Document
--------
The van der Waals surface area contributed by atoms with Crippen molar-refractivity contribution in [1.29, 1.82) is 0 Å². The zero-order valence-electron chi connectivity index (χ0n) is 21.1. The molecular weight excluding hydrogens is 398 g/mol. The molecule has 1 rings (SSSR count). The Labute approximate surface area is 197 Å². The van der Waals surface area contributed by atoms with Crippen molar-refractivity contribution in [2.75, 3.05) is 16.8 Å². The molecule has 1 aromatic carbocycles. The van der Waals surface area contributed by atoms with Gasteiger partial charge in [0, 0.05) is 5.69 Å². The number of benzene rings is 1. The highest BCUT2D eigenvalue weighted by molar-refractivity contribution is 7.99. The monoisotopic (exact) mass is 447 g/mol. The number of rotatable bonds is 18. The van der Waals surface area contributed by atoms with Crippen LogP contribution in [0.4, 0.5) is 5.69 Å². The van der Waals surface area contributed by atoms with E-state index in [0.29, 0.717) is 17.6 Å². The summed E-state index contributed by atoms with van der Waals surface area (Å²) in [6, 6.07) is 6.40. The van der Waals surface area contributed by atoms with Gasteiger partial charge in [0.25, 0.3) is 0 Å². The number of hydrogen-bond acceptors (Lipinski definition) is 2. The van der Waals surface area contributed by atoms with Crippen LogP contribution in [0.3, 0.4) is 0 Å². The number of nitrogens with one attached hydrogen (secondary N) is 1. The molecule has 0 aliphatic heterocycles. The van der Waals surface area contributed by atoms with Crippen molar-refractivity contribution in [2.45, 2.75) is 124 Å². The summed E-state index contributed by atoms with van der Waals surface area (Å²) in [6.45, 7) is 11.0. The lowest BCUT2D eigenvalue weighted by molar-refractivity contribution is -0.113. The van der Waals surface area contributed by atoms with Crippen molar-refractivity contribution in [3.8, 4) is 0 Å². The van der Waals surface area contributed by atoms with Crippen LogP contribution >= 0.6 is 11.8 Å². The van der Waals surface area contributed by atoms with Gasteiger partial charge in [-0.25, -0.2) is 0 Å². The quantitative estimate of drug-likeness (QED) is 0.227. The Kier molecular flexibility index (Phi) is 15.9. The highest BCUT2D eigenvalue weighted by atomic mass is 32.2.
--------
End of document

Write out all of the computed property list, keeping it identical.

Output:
The van der Waals surface area contributed by atoms with Crippen molar-refractivity contribution in [1.29, 1.82) is 0 Å². The zero-order valence-electron chi connectivity index (χ0n) is 21.1. The molecular weight excluding hydrogens is 398 g/mol. The molecule has 1 rings (SSSR count). The Labute approximate surface area is 197 Å². The van der Waals surface area contributed by atoms with Crippen molar-refractivity contribution in [2.75, 3.05) is 16.8 Å². The molecule has 1 aromatic carbocycles. The van der Waals surface area contributed by atoms with Gasteiger partial charge in [0, 0.05) is 5.69 Å². The number of benzene rings is 1. The highest BCUT2D eigenvalue weighted by molar-refractivity contribution is 7.99. The monoisotopic (exact) mass is 447 g/mol. The number of rotatable bonds is 18. The van der Waals surface area contributed by atoms with Crippen LogP contribution in [0.4, 0.5) is 5.69 Å². The van der Waals surface area contributed by atoms with E-state index in [0.29, 0.717) is 17.6 Å². The summed E-state index contributed by atoms with van der Waals surface area (Å²) in [6, 6.07) is 6.40. The van der Waals surface area contributed by atoms with Gasteiger partial charge in [0.25, 0.3) is 0 Å². The number of hydrogen-bond acceptors (Lipinski definition) is 2. The van der Waals surface area contributed by atoms with Crippen LogP contribution in [0.3, 0.4) is 0 Å². The number of nitrogens with one attached hydrogen (secondary N) is 1. The molecule has 0 aliphatic heterocycles. The van der Waals surface area contributed by atoms with Crippen molar-refractivity contribution in [2.45, 2.75) is 124 Å². The summed E-state index contributed by atoms with van der Waals surface area (Å²) in [6.45, 7) is 11.0. The lowest BCUT2D eigenvalue weighted by molar-refractivity contribution is -0.113. The van der Waals surface area contributed by atoms with Crippen molar-refractivity contribution in [3.8, 4) is 0 Å². The van der Waals surface area contributed by atoms with Crippen LogP contribution >= 0.6 is 11.8 Å². The van der Waals surface area contributed by atoms with Gasteiger partial charge in [-0.25, -0.2) is 0 Å². The quantitative estimate of drug-likeness (QED) is 0.227. The Kier molecular flexibility index (Phi) is 15.9. The highest BCUT2D eigenvalue weighted by atomic mass is 32.2.